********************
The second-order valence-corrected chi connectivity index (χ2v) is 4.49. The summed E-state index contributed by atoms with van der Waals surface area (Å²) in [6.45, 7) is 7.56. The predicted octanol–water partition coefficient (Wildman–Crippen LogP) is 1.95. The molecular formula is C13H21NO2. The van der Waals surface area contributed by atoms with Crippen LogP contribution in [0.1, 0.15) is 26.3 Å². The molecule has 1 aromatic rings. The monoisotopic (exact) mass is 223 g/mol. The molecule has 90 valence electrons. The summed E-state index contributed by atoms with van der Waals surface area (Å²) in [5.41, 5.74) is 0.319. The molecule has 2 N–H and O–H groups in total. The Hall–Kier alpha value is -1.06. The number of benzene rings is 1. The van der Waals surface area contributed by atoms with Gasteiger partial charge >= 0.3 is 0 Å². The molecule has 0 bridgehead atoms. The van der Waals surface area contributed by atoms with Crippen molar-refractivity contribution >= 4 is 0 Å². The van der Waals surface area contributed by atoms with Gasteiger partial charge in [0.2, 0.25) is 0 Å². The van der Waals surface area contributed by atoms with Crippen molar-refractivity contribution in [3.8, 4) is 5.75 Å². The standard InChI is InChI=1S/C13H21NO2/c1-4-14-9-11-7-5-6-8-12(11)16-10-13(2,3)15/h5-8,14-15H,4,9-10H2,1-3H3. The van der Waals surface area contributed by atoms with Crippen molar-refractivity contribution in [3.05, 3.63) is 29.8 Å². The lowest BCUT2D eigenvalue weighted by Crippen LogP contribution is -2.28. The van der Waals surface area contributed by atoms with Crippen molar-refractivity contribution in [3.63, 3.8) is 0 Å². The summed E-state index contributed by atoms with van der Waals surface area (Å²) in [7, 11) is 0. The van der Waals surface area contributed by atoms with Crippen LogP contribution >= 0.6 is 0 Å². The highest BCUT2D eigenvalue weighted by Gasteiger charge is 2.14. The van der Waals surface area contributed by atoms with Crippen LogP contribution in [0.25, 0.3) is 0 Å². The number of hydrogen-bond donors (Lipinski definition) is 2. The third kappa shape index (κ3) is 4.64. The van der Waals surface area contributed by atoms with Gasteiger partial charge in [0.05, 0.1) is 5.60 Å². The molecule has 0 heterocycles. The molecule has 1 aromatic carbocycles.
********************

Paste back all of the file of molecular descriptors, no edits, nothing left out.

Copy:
The second-order valence-corrected chi connectivity index (χ2v) is 4.49. The summed E-state index contributed by atoms with van der Waals surface area (Å²) in [6.45, 7) is 7.56. The predicted octanol–water partition coefficient (Wildman–Crippen LogP) is 1.95. The molecular formula is C13H21NO2. The van der Waals surface area contributed by atoms with Crippen LogP contribution in [0.1, 0.15) is 26.3 Å². The molecule has 1 aromatic rings. The monoisotopic (exact) mass is 223 g/mol. The molecule has 90 valence electrons. The summed E-state index contributed by atoms with van der Waals surface area (Å²) in [5.41, 5.74) is 0.319. The molecule has 2 N–H and O–H groups in total. The Hall–Kier alpha value is -1.06. The number of benzene rings is 1. The van der Waals surface area contributed by atoms with Gasteiger partial charge >= 0.3 is 0 Å². The molecule has 0 bridgehead atoms. The van der Waals surface area contributed by atoms with Crippen molar-refractivity contribution >= 4 is 0 Å². The van der Waals surface area contributed by atoms with Gasteiger partial charge in [0.2, 0.25) is 0 Å². The van der Waals surface area contributed by atoms with Crippen molar-refractivity contribution in [3.8, 4) is 5.75 Å². The standard InChI is InChI=1S/C13H21NO2/c1-4-14-9-11-7-5-6-8-12(11)16-10-13(2,3)15/h5-8,14-15H,4,9-10H2,1-3H3. The van der Waals surface area contributed by atoms with Crippen molar-refractivity contribution in [3.05, 3.63) is 29.8 Å². The lowest BCUT2D eigenvalue weighted by Crippen LogP contribution is -2.28. The van der Waals surface area contributed by atoms with Crippen molar-refractivity contribution in [3.63, 3.8) is 0 Å². The summed E-state index contributed by atoms with van der Waals surface area (Å²) in [7, 11) is 0. The van der Waals surface area contributed by atoms with Crippen LogP contribution >= 0.6 is 0 Å². The highest BCUT2D eigenvalue weighted by Gasteiger charge is 2.14. The van der Waals surface area contributed by atoms with Crippen LogP contribution in [0.25, 0.3) is 0 Å². The number of hydrogen-bond donors (Lipinski definition) is 2. The third kappa shape index (κ3) is 4.64. The van der Waals surface area contributed by atoms with Gasteiger partial charge in [0.05, 0.1) is 5.60 Å². The molecule has 0 heterocycles. The molecule has 1 aromatic carbocycles.